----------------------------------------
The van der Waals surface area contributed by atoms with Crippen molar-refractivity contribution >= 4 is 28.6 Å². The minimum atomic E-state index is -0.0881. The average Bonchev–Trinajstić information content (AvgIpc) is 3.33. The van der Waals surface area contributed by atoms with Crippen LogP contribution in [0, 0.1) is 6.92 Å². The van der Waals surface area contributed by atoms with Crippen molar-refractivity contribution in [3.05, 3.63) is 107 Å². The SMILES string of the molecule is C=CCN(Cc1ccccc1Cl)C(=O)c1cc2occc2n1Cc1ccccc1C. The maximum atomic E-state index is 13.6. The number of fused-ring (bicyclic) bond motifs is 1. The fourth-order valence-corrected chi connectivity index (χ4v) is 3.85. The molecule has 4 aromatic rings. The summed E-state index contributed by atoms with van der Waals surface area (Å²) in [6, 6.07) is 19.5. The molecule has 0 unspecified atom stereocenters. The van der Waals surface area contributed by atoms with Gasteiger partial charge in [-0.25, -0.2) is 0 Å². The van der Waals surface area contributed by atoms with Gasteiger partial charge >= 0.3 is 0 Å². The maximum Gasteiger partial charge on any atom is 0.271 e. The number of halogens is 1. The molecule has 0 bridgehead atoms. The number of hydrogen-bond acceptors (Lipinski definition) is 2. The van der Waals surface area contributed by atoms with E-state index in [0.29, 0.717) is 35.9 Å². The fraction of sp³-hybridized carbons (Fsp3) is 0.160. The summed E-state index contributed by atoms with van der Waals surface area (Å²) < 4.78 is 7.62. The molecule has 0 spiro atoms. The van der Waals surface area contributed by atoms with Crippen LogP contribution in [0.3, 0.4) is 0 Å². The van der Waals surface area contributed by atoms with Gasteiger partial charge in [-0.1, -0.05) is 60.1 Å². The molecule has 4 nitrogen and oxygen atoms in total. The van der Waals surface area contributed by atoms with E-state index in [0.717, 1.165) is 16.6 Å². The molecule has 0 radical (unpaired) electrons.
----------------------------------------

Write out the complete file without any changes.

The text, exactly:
The van der Waals surface area contributed by atoms with Crippen molar-refractivity contribution >= 4 is 28.6 Å². The minimum atomic E-state index is -0.0881. The average Bonchev–Trinajstić information content (AvgIpc) is 3.33. The van der Waals surface area contributed by atoms with Crippen LogP contribution in [0, 0.1) is 6.92 Å². The van der Waals surface area contributed by atoms with Crippen molar-refractivity contribution in [3.05, 3.63) is 107 Å². The SMILES string of the molecule is C=CCN(Cc1ccccc1Cl)C(=O)c1cc2occc2n1Cc1ccccc1C. The maximum atomic E-state index is 13.6. The number of fused-ring (bicyclic) bond motifs is 1. The fourth-order valence-corrected chi connectivity index (χ4v) is 3.85. The molecule has 4 aromatic rings. The summed E-state index contributed by atoms with van der Waals surface area (Å²) in [6, 6.07) is 19.5. The molecule has 0 unspecified atom stereocenters. The van der Waals surface area contributed by atoms with Gasteiger partial charge in [-0.25, -0.2) is 0 Å². The van der Waals surface area contributed by atoms with Gasteiger partial charge >= 0.3 is 0 Å². The maximum Gasteiger partial charge on any atom is 0.271 e. The number of halogens is 1. The molecule has 0 bridgehead atoms. The number of hydrogen-bond acceptors (Lipinski definition) is 2. The van der Waals surface area contributed by atoms with E-state index in [0.29, 0.717) is 35.9 Å². The fraction of sp³-hybridized carbons (Fsp3) is 0.160. The summed E-state index contributed by atoms with van der Waals surface area (Å²) < 4.78 is 7.62. The molecule has 0 spiro atoms. The van der Waals surface area contributed by atoms with Crippen LogP contribution in [0.3, 0.4) is 0 Å². The van der Waals surface area contributed by atoms with Gasteiger partial charge in [-0.1, -0.05) is 60.1 Å². The molecule has 4 nitrogen and oxygen atoms in total. The van der Waals surface area contributed by atoms with E-state index in [0.717, 1.165) is 16.6 Å². The molecule has 0 radical (unpaired) electrons.